Let me first say that I am a super-fan of Numba and I think you guys are super-heroes, so I hope you will take this as constructive feedback.
I need the
nan (not-a-number) version of
np.argmax but it is currently not implemented in Numba. I figured it would be quite easy, so I took a look in your code-base to see if I could make that. The relevant Python module is here. But it is nearly completely undocumented, so it takes great effort for outsiders to try and understand.
Furthermore, some of the code is very strange (buggy?), like this for-loop which exists in all of these
for v in arry.flat: min_value = v min_idx = 0 break if np.isnan(min_value): return min_idx
This looks bizarre to me. And as there is no comment on what you intend to do here, I am really confused when I see strange code like this. Because it looks like you are basically just doing the following:
if np.isnan(arry.flat): return 0
I would now like to argue for more extensive documentation of the code-base itself, not just the user-facing API.
I actually program in two languages that are interleaved: I write clear English comments on what is going on for nearly all the Python-lines. This may seem excessive, but it means that practically anyone can read my code and understand what is going on in a few minutes. I can read code that I wrote 5-10 years ago and understand it very quickly, even though I’ve completely forgotten what it does. And if there is bizarre / buggy code, then my intention is explained clearly in English so it is more obvious what is wrong.
Writing good comments is actually a rare and very under-appreciated skill, just like writing good docs or good text-books. Not everyone can do it. But everyone can make a serious effort to explain what they are doing to the next person who will look at the code. It makes it much easier for others to understand what is going on in the code, and in the long-run it is well worth the invested time. And writing code that is beautiful and easy to understand for others, often means that problems are polished away, because ugly code is hard to explain.
Let me give you a few examples of my code.
The first example is from TensorFlow where I added a small function several years ago. Compare it to the other functions in that file, whose code-lines are only sparsely documented, if at all. Which do you find easier to understand?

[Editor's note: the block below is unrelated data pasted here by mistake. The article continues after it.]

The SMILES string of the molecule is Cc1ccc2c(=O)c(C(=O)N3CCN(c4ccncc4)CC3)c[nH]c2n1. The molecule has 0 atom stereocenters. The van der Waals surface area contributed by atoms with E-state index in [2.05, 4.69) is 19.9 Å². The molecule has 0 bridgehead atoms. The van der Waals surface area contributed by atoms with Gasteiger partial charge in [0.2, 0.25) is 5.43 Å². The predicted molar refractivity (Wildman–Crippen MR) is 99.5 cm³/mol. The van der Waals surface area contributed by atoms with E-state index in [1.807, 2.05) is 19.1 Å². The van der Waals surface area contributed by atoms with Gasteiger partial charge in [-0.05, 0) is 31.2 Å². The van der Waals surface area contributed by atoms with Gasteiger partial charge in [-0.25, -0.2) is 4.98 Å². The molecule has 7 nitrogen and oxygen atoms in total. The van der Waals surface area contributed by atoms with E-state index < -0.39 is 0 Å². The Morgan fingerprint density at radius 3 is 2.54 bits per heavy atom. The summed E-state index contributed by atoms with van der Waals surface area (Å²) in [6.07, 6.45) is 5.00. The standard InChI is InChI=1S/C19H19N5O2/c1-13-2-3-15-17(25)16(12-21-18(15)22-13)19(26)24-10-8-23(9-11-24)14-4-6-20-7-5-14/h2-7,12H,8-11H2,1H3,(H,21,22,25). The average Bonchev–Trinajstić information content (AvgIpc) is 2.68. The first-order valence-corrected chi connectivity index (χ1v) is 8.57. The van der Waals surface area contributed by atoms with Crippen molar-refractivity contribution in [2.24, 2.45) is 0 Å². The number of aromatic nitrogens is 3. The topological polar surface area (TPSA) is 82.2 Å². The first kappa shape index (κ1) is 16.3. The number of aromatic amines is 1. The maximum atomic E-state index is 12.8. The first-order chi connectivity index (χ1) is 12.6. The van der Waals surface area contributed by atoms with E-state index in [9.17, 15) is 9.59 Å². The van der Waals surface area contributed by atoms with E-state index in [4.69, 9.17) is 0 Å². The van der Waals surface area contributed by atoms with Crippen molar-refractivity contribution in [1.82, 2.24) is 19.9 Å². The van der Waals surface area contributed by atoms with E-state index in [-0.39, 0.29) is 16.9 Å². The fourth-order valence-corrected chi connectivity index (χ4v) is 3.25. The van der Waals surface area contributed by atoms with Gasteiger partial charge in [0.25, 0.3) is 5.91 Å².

The second example is more recent, where I use Numba to speed-up a new algorithm I made. See e.g. this function and this function where I go into great detail explaining what happens in the algorithms, and even “trivial” code is explained in the comments as well. The idea is that you can read the English comments alone without reading any of the Python code, and you will understand exactly what is going on in the code.
I find it much easier to read the code when nearly everything is commented really well in English, rather than having to switch between reading a few short broken English comments and Python code. That is why I say that I program in two interleaved languages: English and Python.
I probably cannot convince you to go into “full Shakespeare mode” like I do with my comments. But please consider whether your code is easy or hard to understand for the next person who will have to read and maintain it.
A few of the functions in
arraymath.py actually do have extensive code-comments, but some of them seem to have been written in a hurry and are quite confusing like these that seem to belong to different code-lines.
As a bare minimum I would like to suggest that every source-file has a header that explains what it contains and how it fits in with the rest of the project. And each function has a doc-string that explains what the function does. Ideally the crucial / difficult code-lines would also be explained.
In my opinion, good code comments are almost as important as good code itself.
Once again, I meant for this to be constructive feedback from a Numba super-fan.